I'LL SEE YOU IN COURT! OR WILL I? INTRODUCING ... ADR!
As the costs (in time, money and effort) of going to court rise and the courts are often backlogged, several ways to settle legal disputes without going to court have emerged. They are called alternative dispute resolution (ADR) models. Alternative to what? (A) To litigation: the judicial (court) contest that decides and enforces legal rights. (B) To the adversary system: another name for litigation.
Generally, people use ADR because it is less time consuming, less expensive, and less stressful than litigation. ADR currently exists in several forms: negotiation, arbitration, conciliation, mediation, and pretrial hearings.
Mediation may be used often in divorce cases and in relatively minor criminal matters, as when neighbors argue about unruly children or dogs, or in assault and battery situations among family members or schoolmates. People who know each other and need to get along in the future often use it. A court may order the parties to attempt mediation. Mediation is used in business settings, as well as disputes about special education.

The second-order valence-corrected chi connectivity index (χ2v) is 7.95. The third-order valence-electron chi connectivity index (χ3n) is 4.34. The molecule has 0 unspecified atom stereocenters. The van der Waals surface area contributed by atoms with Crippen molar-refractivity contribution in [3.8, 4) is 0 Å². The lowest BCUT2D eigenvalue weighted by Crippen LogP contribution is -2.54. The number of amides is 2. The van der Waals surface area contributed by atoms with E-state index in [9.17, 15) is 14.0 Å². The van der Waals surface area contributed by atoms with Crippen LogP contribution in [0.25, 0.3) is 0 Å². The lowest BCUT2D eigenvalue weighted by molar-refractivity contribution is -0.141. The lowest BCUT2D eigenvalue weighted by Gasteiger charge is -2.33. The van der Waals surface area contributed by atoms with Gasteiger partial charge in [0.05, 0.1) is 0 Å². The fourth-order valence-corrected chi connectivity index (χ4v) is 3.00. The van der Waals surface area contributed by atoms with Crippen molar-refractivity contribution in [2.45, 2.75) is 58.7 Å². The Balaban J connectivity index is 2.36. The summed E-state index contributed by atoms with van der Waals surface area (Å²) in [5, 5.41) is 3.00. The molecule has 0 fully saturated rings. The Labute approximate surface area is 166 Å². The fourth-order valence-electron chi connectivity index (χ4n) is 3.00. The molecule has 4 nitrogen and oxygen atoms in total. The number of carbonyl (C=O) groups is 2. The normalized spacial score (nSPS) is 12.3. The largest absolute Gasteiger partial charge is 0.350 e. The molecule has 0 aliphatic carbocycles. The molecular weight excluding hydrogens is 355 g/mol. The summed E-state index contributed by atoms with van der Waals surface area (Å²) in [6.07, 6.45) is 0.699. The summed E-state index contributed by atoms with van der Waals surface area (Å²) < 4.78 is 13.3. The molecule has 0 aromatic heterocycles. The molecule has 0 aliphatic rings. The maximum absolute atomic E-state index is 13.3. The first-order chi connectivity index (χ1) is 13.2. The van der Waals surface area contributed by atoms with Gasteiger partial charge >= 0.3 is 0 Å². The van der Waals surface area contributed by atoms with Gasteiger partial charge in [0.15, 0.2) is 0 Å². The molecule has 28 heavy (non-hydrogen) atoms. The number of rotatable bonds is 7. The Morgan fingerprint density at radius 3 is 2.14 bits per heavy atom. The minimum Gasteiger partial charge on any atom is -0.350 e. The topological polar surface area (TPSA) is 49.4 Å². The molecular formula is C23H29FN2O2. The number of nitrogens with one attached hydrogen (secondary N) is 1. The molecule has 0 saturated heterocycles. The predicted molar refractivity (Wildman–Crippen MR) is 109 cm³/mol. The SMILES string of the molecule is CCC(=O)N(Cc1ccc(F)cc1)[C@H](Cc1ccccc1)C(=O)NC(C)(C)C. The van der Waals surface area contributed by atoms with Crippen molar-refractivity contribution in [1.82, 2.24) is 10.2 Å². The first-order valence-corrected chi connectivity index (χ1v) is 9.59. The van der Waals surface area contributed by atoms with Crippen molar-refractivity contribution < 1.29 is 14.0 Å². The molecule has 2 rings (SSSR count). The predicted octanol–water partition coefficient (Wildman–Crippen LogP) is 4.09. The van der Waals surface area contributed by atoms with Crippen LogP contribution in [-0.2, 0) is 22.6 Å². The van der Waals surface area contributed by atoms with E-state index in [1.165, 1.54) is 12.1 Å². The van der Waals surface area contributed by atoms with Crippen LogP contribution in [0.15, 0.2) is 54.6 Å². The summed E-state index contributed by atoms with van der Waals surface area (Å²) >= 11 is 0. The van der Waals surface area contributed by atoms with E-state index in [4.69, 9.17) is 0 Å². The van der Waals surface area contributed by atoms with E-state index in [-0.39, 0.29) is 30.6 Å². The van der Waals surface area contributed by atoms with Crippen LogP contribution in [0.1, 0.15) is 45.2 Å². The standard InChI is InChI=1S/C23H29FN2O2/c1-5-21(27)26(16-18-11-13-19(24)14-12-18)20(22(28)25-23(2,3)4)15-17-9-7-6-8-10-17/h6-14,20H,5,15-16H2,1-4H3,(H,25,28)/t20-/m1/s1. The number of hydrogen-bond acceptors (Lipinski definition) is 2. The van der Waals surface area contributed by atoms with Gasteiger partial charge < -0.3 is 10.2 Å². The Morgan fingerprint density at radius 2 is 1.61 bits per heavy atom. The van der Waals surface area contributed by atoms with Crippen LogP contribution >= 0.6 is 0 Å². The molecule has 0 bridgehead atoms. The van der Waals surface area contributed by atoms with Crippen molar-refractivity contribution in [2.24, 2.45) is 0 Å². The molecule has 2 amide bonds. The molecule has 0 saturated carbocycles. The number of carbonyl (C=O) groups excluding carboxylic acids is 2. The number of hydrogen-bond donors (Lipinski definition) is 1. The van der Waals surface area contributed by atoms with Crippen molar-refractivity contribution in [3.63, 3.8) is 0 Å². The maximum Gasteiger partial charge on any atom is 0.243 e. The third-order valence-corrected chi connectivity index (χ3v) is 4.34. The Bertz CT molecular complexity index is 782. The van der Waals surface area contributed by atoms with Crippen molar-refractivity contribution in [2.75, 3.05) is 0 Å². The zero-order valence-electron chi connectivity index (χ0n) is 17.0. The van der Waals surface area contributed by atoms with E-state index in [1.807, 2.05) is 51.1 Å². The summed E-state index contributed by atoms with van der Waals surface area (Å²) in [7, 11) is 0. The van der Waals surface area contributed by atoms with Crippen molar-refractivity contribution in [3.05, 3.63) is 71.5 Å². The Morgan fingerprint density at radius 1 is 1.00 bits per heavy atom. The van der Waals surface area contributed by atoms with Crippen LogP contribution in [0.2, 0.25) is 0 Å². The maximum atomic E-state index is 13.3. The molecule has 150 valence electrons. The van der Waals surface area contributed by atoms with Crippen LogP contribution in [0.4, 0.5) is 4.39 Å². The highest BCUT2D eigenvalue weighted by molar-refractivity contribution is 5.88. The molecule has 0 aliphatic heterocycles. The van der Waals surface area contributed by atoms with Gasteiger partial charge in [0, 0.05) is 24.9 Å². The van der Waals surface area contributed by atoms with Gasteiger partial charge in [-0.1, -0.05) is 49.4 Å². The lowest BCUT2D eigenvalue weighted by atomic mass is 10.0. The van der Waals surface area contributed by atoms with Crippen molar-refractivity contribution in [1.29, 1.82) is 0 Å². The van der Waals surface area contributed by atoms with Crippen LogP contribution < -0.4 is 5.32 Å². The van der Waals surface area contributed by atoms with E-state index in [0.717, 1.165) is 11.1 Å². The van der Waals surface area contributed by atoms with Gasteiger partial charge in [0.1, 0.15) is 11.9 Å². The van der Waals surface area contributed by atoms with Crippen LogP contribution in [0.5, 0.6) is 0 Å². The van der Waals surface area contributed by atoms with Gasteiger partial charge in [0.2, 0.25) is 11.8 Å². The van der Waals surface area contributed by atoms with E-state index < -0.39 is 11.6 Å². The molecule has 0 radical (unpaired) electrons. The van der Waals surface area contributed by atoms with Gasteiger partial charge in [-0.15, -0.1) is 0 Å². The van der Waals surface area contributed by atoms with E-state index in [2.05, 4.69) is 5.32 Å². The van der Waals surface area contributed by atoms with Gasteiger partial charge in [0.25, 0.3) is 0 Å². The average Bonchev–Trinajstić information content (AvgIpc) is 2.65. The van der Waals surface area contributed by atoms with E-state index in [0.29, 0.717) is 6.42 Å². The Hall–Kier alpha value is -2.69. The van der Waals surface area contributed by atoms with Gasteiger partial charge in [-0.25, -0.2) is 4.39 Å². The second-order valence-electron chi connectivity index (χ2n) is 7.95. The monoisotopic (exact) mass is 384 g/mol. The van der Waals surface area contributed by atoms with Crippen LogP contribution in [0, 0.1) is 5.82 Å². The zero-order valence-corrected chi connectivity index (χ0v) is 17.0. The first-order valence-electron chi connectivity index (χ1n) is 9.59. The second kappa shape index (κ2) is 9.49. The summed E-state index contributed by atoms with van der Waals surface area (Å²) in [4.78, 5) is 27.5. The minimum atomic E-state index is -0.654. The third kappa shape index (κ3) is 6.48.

Note: The mediator does not decide the case for the disputants. He acts as a facilitator. If the parties reach an agreement, the mediator helps them to write it down. It is called a 'settlement,' or 'mediated agreements,' or 'settlement at mediation,' or-well, you get the idea! One could always mediate to decide what to call the agreement!
Note: This is very different from the mediator, who does not decide the partiesí legal rights and responsibilities, but only facilitates their agreements.
Arbitration is often incorporated into
For example, in fee disputes between lawyers and their clients! 'If we can't agree on a fee, we'll take this matter to binding arbitration.'
The arbitrator's decision is almost always binding. That is, the parties agree that this will be 'binding arbitration,' and they will live with the decision and not to appeal it (except on rare occasions).
In other cases, as when a judge orders parties to arbitration instead of pursuing their lawsuit, the arbitratorís decision may not be binding. (Remember: people cannot be deprived of their day in court, i.e., and their due process rights!)
As you can see, even with Alternative Dispute Resolution there are several alternatives.Go to top